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OlFuzzyBastard
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Since: 28.4.02
From: Pittsburgh, PA

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#10 Posted on | Instant Rating: 5.15
Pool-Boy? Where the hell did you come from?
Pool-Boy
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Since: 1.8.02
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#11 Posted on | Instant Rating: 5.17
Been around - I've stuck to the occasional lurking for some time though. Biting my tongue seemed the best way to avoid foot-in-mouth syndrome. I probably just blew that though...


(edited by Pool-Boy on 29.6.07 1509)


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Leroy
Andouille








Since: 7.2.02
From: Huntington, NY

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#12 Posted on | Instant Rating: 6.15
    Originally posted by samoflange
    That's a good point that I hadn't thought of. My brother just finished up at medical school and I remember one time having a conversation with him during one of his clinical rotations in Brooklyn. He was shocked at the amount of people who just had no clue what they were doing to themselves by living a high-fat, low-activity lifestyle. I will not go into any of the details because he probably shouldn't have been telling me about it, but it was just ridiculous. If national health care does come about and it ends up helping to educate people in this regard, then that'd be a big positive.


The only way national health care works is if it focuses on preventative medicine, keeping the majority of the resources available for people with more serious illnesses.

    Originally posted by Pool-Boy

    Been around - I've stuck to the occasional lurking for some time though.


Welcome back - if Grimis is to follow, I am SO outta' here.

:-)



"Oh my God! They have a shit-load of Cockapoo stuff!"
-Jennifer's greatest quote... ever.
Lexus
Bierwurst








Since: 2.1.02
From: Stafford, VA

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#13 Posted on | Instant Rating: 3.83
Well, the way I currently see it is as such. Commit fraud and you'll get all the healthcare you'll need.

Here's what I mean. They don't card you when you go to the hospital or a doctor's office, so make up a name that's passibly realistic (Biff McNasty is right out). Then, when they ask for the money (in most cases we're talking a co-pay, and NOBODY asks for it up front), just leave. Granted, you probably won't want to go walking back into that office/hospital any time soon, but what the fuck. There are more than enough practitioners, both actual bonafide doctors and nurse practitioners in any general area that you can go for years getting yearly checkups, and when you consider that new doctors will arrive in your area constantly (especially in a society that's so suburbanized that I can drive 10 minutes on the freeway to another town and rinse and repeat), I'll never have to pay for another single visit ever again.

Furthermore, with the anonymity I'll be engaged in, if I get shot, or have some rare communicable disease that warrants a FEMA injunction (and at the rate they work, pshh), nobody will ever have to know.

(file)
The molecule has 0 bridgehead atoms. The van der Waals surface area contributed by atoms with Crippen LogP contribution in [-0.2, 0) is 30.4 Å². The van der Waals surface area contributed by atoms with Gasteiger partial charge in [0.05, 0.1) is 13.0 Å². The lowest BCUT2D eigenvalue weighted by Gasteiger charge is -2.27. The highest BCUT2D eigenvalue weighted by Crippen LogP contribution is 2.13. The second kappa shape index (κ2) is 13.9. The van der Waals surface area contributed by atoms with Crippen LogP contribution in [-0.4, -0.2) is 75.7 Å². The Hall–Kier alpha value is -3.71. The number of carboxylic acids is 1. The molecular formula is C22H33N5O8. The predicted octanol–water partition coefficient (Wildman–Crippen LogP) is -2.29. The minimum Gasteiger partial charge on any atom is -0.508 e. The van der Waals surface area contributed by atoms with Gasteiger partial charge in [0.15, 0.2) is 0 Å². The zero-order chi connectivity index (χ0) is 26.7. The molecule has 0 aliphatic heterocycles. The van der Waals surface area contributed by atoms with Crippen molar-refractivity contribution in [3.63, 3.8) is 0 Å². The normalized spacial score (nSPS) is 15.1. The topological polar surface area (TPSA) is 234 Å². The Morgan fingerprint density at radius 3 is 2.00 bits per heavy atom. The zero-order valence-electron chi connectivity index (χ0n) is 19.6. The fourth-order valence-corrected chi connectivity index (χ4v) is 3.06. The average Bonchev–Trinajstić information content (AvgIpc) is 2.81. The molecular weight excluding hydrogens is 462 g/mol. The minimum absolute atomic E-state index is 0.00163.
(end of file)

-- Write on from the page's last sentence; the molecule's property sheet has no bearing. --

Getting drugs, on the other hand, is a wee bit tougher.

So in essence, with a little savvy, free health-care exists, it just jacks the price of health-care up for the stiffs willing to pay for it.

EDIT: Note, I just paid $875 for a root canal, and still have to come up with $1060 for the crown, so I'm not doing this.

(edited by Lexus on 30.6.07 0151)

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Downtown Bookie
Morcilla








Since: 7.4.02
From: The Inner City, Now Living In The Country

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#14 Posted on | Instant Rating: 7.15
If the proposal on the table is a universal health care system run by the government, count me out. Practical experience has taught me that government run anything is rarely a good idea, unless you happen to be a fan of waste, mis-management, inefficiency and fraud. Those who feel otherwise should be forced to spend a month dealing with the various DMVs throughout the nation. Or, perhaps even more telling, consider the government run OTB in New York City:
    Originally posted by Funding Universe Company Histories, New York City Off-Track Betting Corporation
    OTB received mounting criticism over the years: its parlors were shabby, technology antiquated, management inept, and work force inefficient. Like so many city institutions, it had become a source for political patronage, providing high-paying, high-sounding, do-little jobs to supporters.

    By cutting the number of OTB shops from 157 to 90, it came as no surprise that OTB's annual handle slipped from $959.2 million in 1990 to $742 million in fiscal 1994, and despite cost-savings measures, the corporation actually lost over $7.4 million that year. During Rudolph Guiliani's run for mayor in 1993, the state of OTB became a salient campaign issue when he questioned how a bookie operation could possibly lose money. In addition, Guiliani's opponent, David Dinkins, the city's first minority mayor, was troubled by his appointment to head OTB, Hazel Dukes. According to a 1994 Forbes profile of OTB, "She might have cost the mayor the election, as OTB became a symbol of ineptitude. She clearly regarded OTB as a candy jar: She fired older white managers and replaced them with nonwhites, saddling OTB with big lawsuits from the fired whites and thus adding to OTB's deficit."

    Originally posted by The Office of Congressman Anthony D. Weiner
    In 2003, OTB’s handle was $1.025 billion, of which $784 million was given back in winning bets, and $32 million was reserved for surcharge payments. This left a total “take out” of $209 million. Of this, $104 million was used to pay race tracks, New York State and the racing industry. The additional $118 million was entirely used to pay operating costs. The result was a net loss for OTB, and no profit for New York City....Since 2001, despite a clientele that has actually risen, profits have plummeted, and OTB is on the brink of going broke....It isn’t easy to lose money in a gambling operation. Especially when you are the house. But bad decisions by the city and the state have made the stream of OTB dollars to New York City run dry.